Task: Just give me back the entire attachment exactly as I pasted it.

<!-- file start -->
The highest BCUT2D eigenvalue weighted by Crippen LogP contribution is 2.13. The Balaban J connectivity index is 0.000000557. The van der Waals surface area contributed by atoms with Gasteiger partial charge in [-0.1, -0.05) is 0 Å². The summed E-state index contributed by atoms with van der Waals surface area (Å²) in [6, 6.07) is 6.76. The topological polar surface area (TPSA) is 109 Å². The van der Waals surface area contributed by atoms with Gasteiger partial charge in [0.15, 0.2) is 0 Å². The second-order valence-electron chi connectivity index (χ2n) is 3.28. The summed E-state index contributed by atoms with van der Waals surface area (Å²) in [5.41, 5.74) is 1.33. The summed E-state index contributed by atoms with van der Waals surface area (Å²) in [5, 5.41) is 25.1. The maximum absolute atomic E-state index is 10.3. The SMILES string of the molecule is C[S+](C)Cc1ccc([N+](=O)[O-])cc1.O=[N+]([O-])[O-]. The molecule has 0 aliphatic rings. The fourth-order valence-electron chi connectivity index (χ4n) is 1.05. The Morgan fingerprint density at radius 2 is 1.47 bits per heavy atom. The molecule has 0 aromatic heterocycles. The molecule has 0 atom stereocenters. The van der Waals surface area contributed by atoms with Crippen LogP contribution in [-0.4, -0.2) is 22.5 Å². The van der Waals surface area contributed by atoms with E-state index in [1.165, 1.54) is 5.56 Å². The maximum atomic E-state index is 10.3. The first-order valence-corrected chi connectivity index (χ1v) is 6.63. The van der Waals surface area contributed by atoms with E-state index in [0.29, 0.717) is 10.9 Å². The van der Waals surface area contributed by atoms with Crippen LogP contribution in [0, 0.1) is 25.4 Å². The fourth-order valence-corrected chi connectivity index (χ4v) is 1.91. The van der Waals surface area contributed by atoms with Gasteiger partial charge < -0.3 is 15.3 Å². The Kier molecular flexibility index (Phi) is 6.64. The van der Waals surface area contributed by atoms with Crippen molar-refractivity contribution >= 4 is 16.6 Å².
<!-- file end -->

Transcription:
The highest BCUT2D eigenvalue weighted by Crippen LogP contribution is 2.13. The Balaban J connectivity index is 0.000000557. The van der Waals surface area contributed by atoms with Gasteiger partial charge in [-0.1, -0.05) is 0 Å². The summed E-state index contributed by atoms with van der Waals surface area (Å²) in [6, 6.07) is 6.76. The topological polar surface area (TPSA) is 109 Å². The van der Waals surface area contributed by atoms with Gasteiger partial charge in [0.15, 0.2) is 0 Å². The second-order valence-electron chi connectivity index (χ2n) is 3.28. The summed E-state index contributed by atoms with van der Waals surface area (Å²) in [5.41, 5.74) is 1.33. The summed E-state index contributed by atoms with van der Waals surface area (Å²) in [5, 5.41) is 25.1. The maximum absolute atomic E-state index is 10.3. The SMILES string of the molecule is C[S+](C)Cc1ccc([N+](=O)[O-])cc1.O=[N+]([O-])[O-]. The molecule has 0 aliphatic rings. The fourth-order valence-electron chi connectivity index (χ4n) is 1.05. The Morgan fingerprint density at radius 2 is 1.47 bits per heavy atom. The molecule has 0 aromatic heterocycles. The molecule has 0 atom stereocenters. The van der Waals surface area contributed by atoms with Crippen LogP contribution in [-0.4, -0.2) is 22.5 Å². The van der Waals surface area contributed by atoms with E-state index in [1.165, 1.54) is 5.56 Å². The maximum atomic E-state index is 10.3. The first-order valence-corrected chi connectivity index (χ1v) is 6.63. The van der Waals surface area contributed by atoms with E-state index in [0.29, 0.717) is 10.9 Å². The van der Waals surface area contributed by atoms with Crippen LogP contribution in [0, 0.1) is 25.4 Å². The fourth-order valence-corrected chi connectivity index (χ4v) is 1.91. The van der Waals surface area contributed by atoms with Gasteiger partial charge < -0.3 is 15.3 Å². The Kier molecular flexibility index (Phi) is 6.64. The van der Waals surface area contributed by atoms with Crippen molar-refractivity contribution >= 4 is 16.6 Å².